For those in the Maple Valley area who want a fun, outdoor adventure with the little ones or just a delightful walk through the woods, the Gnome Trail at Legacy Site is just the ticket.
The Gnome Trail has become one of Maple Valley’s most interesting attractions as various garden gnomes of size, shape, and origin are peppered throughout the walking trail, placed there by local gnome enthusiasts and visitors, far and wide. Located across the street from Rock Creek Elementary School, it’s a whimsical, sight to behold.
“For the most part we’ve seen a pretty good response,” said Robert Eaton, Maple Valley’s Deputy Parks Director.
A combination of community effort and the city’s parks department, the Gnome Trail is part of the 50-acre Legacy Site park off of the Maple Valley-Black Diamond Road, which hosts the city’s farmers market and is also an access point to the Green to Cedar River Trail.
The Legacy Site hasn’t always been home to the Maple Valley gnomes. Before the trail’s kickoff day back on Aug. 10, 2020, the Gnome Trail was a small part of the almost labyrinthine trails of the Henry’s Ridge Open Space, a 250-acre forest area southeast of Maple Valley. Hikers would walk through the various fairytale-inspired trails like “Once Upon a Time” or “Ogre” to get to the original Gnome Trail to find an open spot within the trees to place their own garden gnome.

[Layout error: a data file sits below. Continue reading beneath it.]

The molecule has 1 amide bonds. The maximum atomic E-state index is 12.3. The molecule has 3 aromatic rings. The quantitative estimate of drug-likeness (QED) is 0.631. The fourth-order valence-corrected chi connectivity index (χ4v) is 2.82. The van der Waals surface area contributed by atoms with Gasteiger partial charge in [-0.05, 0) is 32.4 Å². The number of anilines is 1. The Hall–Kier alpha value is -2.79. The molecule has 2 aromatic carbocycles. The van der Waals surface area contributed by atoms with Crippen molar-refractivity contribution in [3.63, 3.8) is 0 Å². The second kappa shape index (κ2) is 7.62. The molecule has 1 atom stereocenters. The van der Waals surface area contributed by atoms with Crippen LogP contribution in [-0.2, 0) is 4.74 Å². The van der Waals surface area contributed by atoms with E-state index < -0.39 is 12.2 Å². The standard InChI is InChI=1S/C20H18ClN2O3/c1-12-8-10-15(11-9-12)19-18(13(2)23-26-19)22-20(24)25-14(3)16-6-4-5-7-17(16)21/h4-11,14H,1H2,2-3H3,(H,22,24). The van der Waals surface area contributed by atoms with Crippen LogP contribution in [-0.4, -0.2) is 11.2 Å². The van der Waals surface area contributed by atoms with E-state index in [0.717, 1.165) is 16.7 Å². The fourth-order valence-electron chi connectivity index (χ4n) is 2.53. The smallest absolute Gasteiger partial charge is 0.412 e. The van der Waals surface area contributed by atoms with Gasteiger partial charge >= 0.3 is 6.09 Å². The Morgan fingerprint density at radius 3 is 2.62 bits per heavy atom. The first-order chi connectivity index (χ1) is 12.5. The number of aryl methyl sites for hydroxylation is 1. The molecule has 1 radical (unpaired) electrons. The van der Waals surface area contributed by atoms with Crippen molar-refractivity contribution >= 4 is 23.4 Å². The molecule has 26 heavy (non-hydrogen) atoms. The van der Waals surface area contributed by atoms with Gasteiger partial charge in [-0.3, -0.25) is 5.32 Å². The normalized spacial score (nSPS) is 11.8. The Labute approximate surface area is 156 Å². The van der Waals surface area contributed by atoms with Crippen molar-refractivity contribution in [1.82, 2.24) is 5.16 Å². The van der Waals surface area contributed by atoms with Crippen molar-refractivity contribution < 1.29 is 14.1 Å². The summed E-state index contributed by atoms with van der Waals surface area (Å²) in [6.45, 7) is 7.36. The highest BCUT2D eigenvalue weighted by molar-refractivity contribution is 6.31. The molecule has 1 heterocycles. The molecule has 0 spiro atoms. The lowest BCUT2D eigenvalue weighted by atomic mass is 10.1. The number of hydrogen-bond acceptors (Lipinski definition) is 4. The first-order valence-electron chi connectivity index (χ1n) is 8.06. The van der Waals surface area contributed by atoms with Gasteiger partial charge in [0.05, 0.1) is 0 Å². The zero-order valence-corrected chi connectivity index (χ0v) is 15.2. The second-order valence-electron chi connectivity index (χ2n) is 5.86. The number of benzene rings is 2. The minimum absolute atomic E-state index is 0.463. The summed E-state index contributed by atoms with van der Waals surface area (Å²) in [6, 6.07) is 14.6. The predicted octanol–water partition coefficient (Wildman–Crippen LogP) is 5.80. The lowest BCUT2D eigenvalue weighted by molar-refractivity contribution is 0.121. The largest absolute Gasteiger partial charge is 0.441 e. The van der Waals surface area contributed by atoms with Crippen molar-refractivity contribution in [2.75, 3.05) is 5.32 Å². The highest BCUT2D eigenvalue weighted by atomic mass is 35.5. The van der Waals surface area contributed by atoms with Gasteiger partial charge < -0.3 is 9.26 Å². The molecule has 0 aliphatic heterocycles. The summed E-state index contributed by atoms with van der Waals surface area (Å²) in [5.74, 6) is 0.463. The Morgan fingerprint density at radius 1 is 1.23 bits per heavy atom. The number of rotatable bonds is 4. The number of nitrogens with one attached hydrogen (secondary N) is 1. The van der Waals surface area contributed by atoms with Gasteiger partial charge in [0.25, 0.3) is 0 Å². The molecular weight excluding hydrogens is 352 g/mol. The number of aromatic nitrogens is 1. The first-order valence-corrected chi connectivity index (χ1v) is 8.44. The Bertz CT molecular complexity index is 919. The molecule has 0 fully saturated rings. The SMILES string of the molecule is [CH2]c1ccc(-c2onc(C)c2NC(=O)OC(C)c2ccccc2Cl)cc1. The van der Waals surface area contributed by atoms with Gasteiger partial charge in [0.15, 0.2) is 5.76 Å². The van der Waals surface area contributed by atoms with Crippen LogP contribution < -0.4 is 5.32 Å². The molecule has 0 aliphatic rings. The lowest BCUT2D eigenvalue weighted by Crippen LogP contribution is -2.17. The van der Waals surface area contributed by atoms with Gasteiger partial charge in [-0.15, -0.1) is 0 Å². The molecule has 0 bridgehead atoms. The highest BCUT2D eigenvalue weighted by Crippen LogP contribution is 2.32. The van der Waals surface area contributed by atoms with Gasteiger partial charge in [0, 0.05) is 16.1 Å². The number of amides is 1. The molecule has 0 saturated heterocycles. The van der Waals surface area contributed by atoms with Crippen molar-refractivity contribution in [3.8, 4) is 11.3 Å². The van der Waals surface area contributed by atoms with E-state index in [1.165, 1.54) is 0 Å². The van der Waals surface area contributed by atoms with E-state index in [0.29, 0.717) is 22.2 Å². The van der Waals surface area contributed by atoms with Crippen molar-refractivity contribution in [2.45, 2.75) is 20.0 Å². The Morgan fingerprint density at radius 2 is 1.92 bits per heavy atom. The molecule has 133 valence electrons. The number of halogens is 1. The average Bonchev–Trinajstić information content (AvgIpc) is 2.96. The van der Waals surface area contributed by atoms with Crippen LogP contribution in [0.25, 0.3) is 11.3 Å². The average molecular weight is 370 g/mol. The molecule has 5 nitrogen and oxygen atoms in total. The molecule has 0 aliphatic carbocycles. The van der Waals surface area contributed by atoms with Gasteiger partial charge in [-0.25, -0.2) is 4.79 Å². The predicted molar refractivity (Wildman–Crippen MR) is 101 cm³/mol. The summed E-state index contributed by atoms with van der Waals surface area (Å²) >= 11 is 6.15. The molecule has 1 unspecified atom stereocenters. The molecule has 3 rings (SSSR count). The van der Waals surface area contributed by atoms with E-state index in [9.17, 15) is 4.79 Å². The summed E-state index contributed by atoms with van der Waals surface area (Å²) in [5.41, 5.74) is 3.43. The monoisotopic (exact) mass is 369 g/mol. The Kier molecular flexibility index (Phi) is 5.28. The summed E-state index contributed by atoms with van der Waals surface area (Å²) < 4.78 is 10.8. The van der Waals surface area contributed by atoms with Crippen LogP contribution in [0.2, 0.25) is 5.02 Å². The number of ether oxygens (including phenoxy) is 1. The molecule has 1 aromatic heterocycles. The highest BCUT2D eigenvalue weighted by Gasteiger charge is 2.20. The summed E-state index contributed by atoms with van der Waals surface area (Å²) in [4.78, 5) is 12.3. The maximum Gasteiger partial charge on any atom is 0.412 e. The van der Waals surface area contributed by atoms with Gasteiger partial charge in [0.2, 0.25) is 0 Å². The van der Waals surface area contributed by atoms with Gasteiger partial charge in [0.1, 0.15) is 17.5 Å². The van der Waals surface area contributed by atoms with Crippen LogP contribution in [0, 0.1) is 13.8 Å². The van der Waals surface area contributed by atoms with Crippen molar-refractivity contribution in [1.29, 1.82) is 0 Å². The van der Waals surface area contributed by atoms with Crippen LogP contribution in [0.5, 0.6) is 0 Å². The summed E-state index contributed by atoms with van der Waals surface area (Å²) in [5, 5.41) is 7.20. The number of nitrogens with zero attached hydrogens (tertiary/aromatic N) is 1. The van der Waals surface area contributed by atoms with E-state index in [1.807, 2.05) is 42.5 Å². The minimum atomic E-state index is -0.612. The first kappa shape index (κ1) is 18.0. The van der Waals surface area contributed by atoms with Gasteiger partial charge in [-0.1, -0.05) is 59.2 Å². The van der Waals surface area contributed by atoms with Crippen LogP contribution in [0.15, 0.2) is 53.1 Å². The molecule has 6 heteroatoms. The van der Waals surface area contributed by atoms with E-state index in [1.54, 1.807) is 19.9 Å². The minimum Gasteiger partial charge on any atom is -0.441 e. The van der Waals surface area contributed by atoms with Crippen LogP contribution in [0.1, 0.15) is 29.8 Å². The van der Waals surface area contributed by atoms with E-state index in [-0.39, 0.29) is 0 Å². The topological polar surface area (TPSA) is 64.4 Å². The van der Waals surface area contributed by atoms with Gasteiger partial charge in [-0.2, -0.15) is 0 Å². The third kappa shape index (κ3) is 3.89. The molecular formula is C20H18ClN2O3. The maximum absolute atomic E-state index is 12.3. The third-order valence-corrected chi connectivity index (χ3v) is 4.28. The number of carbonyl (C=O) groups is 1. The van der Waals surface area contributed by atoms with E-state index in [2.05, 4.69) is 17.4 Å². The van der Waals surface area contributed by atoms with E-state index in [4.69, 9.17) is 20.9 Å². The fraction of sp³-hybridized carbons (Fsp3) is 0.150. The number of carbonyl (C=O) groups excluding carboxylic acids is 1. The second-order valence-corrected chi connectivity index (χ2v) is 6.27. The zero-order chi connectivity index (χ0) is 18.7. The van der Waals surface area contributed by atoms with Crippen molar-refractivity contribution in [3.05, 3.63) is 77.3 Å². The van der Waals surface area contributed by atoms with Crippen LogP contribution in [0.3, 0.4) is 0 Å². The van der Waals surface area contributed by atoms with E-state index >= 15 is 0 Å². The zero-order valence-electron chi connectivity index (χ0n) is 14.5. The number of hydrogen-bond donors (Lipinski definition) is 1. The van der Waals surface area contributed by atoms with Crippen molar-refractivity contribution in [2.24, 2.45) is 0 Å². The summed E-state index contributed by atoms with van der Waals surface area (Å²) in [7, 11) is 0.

Unfortunately, the Henry Ridge Gnome Trail’s popularity proved to be its downfall. Not only is the forest’s main trailhead located in a residential area with no dedicated parking, but many of the trails within the area are intended for mountain bikers. As these problems arose, the Maple Valley parks department was approached by King County with an opportunity to relocate the Gnome Trail.
At the height of the pandemic, a “re-home the gnome” event was set up where park workers and volunteers collaborated to bring all the gnomes from Henry Ridge to Legacy Site, a move that Eaton described as “a natural fit.” At the Legacy Site, there’s a trail that even small children can traverse, along with a parking lot, portable bathrooms, and a large, covered pavilion.
And while the trail is enormously popular, there is a small issue of broken gnomes and even instances of intentional vandalism. On one hand, the trail’s accessibility is a triumph, but it also means that the gnomes that live within the trails are vulnerable.
Volunteers and park workers clean up the broken pieces as often as possible and place them in a spot on the trail called the Gnome Graveyard, where the destroyed gnomes are safely stored.
“We have routine inspections of our trails and it’s our due diligence to make sure the vandalism isn’t a recurring problem,” said Eaton.
Despite the sad sight of broken garden gnomes that someone put effort into placing onto the trail, people are still energized by the magical pull of the Gnome Trail.
“People are becoming more creative with placing the gnomes,” said Eaton. “People will bring new gnomes, which I think is pretty cool.”